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Pandora founder: ‘Subscription businesses are destroying music’


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We tend to focus on startups’ tech and business models rather than their founders’ psychology, but new livestreaming startup Sessions is fascinating on both counts – in the latter case, seemingly as a response to CEO Tim Westergren’s experiences at Pandora.

“The big piece of unfinished business for me at Pandora was, ironically, the artists,” he told Fast Company in an interview about Sessions’ launch. “When I founded Pandora, the purpose of it was to build a discovery engine for lesser-known musicians. I wouldn’t say we lost our way, but we got sucked into the music industrial complex vortex.”

Later on in the interview, he returns to the topic. “I worry for the future to be honest. Subscription businesses are destroying music, and they’re destroying musicians. And, unfortunately, Pandora has become part of this now,” he said. “Music is a commodity. It’s a means to drive advertising revenue or subscriptions. There is no fundamental alignment between the artist and the business.” Oof.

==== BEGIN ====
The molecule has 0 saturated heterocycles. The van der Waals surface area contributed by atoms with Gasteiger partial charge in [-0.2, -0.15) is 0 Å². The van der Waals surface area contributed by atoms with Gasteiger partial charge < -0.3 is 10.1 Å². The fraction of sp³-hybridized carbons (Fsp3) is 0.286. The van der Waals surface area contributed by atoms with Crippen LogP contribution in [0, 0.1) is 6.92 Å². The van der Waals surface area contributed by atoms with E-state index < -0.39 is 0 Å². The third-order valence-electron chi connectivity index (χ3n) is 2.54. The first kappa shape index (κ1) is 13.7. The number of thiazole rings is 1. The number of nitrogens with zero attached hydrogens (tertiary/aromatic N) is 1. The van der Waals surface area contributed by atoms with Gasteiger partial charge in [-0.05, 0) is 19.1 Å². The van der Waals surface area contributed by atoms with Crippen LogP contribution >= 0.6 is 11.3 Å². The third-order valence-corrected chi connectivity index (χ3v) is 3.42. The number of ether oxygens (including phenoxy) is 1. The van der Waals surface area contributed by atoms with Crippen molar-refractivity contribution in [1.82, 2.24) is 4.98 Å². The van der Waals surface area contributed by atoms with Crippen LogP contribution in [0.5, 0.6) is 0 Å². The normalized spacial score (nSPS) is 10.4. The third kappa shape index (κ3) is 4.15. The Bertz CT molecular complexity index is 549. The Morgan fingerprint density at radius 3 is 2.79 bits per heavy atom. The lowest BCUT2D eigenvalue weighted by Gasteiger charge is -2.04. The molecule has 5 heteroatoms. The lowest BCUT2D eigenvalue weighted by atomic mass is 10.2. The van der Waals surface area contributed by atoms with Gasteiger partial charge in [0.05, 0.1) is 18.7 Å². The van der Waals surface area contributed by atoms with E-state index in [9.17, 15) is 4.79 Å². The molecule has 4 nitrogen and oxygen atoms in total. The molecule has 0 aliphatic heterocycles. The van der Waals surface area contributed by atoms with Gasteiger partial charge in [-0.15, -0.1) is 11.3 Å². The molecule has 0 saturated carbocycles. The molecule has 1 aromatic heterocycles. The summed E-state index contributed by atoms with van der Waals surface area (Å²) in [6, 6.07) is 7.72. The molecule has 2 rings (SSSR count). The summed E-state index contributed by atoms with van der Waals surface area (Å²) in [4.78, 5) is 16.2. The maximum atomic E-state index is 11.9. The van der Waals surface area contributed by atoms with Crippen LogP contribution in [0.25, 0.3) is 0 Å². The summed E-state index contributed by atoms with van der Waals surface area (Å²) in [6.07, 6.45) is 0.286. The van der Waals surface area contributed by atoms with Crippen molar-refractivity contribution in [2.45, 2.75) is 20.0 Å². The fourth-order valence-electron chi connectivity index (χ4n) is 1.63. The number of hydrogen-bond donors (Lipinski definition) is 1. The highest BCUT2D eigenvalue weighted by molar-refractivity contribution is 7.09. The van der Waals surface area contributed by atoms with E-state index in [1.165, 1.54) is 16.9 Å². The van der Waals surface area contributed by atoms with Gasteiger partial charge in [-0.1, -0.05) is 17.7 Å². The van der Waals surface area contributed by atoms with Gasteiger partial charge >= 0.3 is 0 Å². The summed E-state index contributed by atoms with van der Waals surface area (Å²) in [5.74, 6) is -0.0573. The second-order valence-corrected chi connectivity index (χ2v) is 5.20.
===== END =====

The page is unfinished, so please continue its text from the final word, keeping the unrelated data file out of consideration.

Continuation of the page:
But getting back to tech and business models, the interview is worth a read for more detail on how Sessions plans to pay artists. “Audiences can buy virtual gifts for an artist, as well as pay for shout-outs and song requests,” explains the piece. “Artists can also earn money through bonuses based on their weekly rank, which is determined by a gamified points system involving collecting stars and completing missions.”

 

Image by Gallks / Shutterstock.com

Stuart Dredge

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